May 9, 2006 |
CNN's Anderson Cooper will contribute five stories a year to "60 Minutes" on CBS in an arrangement that also allows his own channel to rebroadcast those reports, both networks said Monday. Cooper, 38, fills a part-time slot previously taken by CNN's Christiane Amanpour and, along with Katie Couric's arrival at CBS this fall, gives a shot of new blood to TV's long-running and still top-rated newsmagazine. CNN wanted more than just exposure for its best-known personality.
May 8, 2006 |
Mike Wallace sure doesn't act like someone on the cusp of retirement. The veteran CBS broadcaster, who turns 88 on Tuesday, officially becomes "correspondent emeritus" at the end of this month, but when a visitor stopped by on a recent afternoon, he said he has no plans to pack up the memorabilia and Emmy Awards that line the walls of his "60 Minutes" office.
April 3, 2006 |
"Mind if I smoke?" Morley Safer asks as he gets up to close his office door at "60 Minutes." Not at all. It's a rhetorical question anyway, with his cigarette already halfway done. Besides, it feels appropriately old school, given Safer's link to the days when legends -- as well as smoke -- filled the hallways of CBS News. Mike Wallace's imminent retirement as a regular "60 Minutes" contributor will leave Safer, who joined the broadcast in 1970, as its senior correspondent.
March 15, 2006 |
Veteran CBS newsman Mike Wallace said Tuesday that he plans to make this his last season on "60 Minutes," but is stopping short of complete retirement as he wraps up 38 years on the venerable Sunday-night newscast. "I've often replied, when asked, 'I'll retire when my toes turn up,' " Wallace said in a phone interview, reading from a statement he had just written and relayed to CBS News executives.
November 11, 2005 |
Former CBS anchor Dan Rather returns to the airwaves this Sunday, when "60 Minutes" is scheduled to air his first piece for the program since he left the evening news in March. The segment is a profile on CNBC "Mad Money" host Jim Cramer. Rather, who delivered a controversial report in September 2004 about President Bush's National Guard service on the now-defunct "60 Minutes Wednesday," remained a correspondent on that program until it was canceled in May.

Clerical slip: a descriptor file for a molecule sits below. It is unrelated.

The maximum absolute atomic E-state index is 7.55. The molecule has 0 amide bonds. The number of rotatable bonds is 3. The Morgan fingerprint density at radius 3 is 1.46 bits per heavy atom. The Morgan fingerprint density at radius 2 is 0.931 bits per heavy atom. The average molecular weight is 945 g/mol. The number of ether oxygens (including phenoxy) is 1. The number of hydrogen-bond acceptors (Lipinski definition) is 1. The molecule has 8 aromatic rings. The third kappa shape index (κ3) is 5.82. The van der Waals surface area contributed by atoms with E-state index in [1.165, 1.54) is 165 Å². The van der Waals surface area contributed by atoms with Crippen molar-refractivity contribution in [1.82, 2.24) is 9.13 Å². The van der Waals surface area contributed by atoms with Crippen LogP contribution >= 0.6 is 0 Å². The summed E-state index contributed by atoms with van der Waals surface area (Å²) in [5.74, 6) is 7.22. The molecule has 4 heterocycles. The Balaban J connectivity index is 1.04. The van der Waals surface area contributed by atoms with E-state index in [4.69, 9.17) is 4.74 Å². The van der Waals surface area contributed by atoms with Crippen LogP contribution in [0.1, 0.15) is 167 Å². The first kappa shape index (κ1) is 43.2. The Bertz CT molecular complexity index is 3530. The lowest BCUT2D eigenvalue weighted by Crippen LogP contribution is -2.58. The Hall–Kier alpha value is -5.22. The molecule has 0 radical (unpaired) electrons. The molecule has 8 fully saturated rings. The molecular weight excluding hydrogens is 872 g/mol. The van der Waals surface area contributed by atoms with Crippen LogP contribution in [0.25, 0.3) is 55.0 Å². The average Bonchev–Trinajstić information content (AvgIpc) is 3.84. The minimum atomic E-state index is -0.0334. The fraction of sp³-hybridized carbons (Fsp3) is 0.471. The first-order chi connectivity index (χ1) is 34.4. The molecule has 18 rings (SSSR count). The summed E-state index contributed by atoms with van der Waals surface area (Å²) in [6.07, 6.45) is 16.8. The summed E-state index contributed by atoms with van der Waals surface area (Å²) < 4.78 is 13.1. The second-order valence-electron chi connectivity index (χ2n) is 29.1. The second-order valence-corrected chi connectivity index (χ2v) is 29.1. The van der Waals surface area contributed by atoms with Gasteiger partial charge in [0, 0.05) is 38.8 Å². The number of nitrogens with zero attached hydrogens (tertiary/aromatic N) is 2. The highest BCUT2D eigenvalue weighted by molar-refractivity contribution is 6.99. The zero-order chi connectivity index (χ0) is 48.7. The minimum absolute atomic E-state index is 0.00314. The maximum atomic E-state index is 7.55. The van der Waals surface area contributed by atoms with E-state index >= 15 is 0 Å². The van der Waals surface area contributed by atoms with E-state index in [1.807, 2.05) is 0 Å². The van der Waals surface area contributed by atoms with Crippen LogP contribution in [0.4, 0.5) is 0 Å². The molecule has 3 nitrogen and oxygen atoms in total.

October 21, 2005 |
CBS' "60 Minutes" has sold all of its advertising time on Sunday's show to Philips, which the network said would allow the newsmagazine's stories to run longer. The electronics company will use half of the show's normal commercial time. As a result, the first two stories of the week will run uninterrupted. It's the first time this has happened since the newsmagazine began in 1968, and executive producer Jeff Fager said he hoped it would become more common.
September 23, 2005 |
The first few minutes of this Sunday's season premiere of "60 Minutes" offer a glimpse of some of the underlying tensions at the venerable television newsmagazine. Along with longtime correspondents Ed Bradley, Steve Kroft, Lesley Stahl and Morley Safer, the opening segment will feature another face -- that of former CBS anchor Dan Rather, who joined the show after "60 Minutes Wednesday" was canceled this spring.
January 4, 2005 |
Richard Scrushy once sat down to talk with "60 Minutes" correspondent Mike Wallace about allegations that Scrushy started a huge fraud while chief executive of HealthSouth Corp. Now, Scrushy wants Wallace to do the talking. Set to go on trial this week in Birmingham, Ala., on a 58-count indictment, Scrushy has subpoenaed Wallace and a CBS producer as witnesses to discuss their "60 Minutes" segment about the HealthSouth debacle, according to court documents.
November 8, 2004 |
The embattled CBS newsmagazine "60 Minutes Wednesday" is adding to its reporting roster, hiring Ed Gordon, known for landing high-profile interviews while an anchor at cable's BET channel, as a contributing correspondent. Gordon's interview with Jamie Foxx, star of the new Ray Charles movie, "Ray," will air Wednesday. The 44-year-old interviewer is best known for his exclusive talk with O.J.
October 6, 2004 |
Viacom co-president Leslie Moonves told an investors conference Tuesday that results of an independent investigation into what went wrong with its CBS News "60 Minutes" report "obviously ... should be done probably after the election is over so that it doesn't affect what's going on." Moonves, who is also the chairman of CBS, spoke in response to a question at a Goldman Sachs conference and prefaced his comments by saying CBS "is not sure exactly" when the investigation will conclude.